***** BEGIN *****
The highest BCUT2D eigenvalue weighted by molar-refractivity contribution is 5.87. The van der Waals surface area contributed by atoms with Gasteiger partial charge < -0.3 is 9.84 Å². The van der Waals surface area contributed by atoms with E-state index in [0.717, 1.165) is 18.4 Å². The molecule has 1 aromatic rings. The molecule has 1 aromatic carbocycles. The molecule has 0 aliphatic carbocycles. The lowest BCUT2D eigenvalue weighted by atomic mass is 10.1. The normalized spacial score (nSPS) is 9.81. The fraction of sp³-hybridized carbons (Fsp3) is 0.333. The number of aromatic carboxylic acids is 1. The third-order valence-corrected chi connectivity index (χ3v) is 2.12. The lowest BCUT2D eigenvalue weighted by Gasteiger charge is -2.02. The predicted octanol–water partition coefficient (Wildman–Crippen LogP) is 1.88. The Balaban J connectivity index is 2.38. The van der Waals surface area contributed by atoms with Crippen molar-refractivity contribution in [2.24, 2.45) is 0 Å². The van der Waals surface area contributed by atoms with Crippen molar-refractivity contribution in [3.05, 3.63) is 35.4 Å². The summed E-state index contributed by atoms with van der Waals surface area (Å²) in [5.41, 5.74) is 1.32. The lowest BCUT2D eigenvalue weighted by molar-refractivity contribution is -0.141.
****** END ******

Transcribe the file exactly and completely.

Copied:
The highest BCUT2D eigenvalue weighted by molar-refractivity contribution is 5.87. The van der Waals surface area contributed by atoms with Gasteiger partial charge < -0.3 is 9.84 Å². The van der Waals surface area contributed by atoms with E-state index in [0.717, 1.165) is 18.4 Å². The molecule has 1 aromatic rings. The molecule has 1 aromatic carbocycles. The molecule has 0 aliphatic carbocycles. The lowest BCUT2D eigenvalue weighted by atomic mass is 10.1. The normalized spacial score (nSPS) is 9.81. The fraction of sp³-hybridized carbons (Fsp3) is 0.333. The number of aromatic carboxylic acids is 1. The third-order valence-corrected chi connectivity index (χ3v) is 2.12. The lowest BCUT2D eigenvalue weighted by Gasteiger charge is -2.02. The predicted octanol–water partition coefficient (Wildman–Crippen LogP) is 1.88. The Balaban J connectivity index is 2.38. The van der Waals surface area contributed by atoms with Crippen molar-refractivity contribution in [2.24, 2.45) is 0 Å². The van der Waals surface area contributed by atoms with Crippen molar-refractivity contribution in [3.05, 3.63) is 35.4 Å². The summed E-state index contributed by atoms with van der Waals surface area (Å²) in [5.41, 5.74) is 1.32. The lowest BCUT2D eigenvalue weighted by molar-refractivity contribution is -0.141.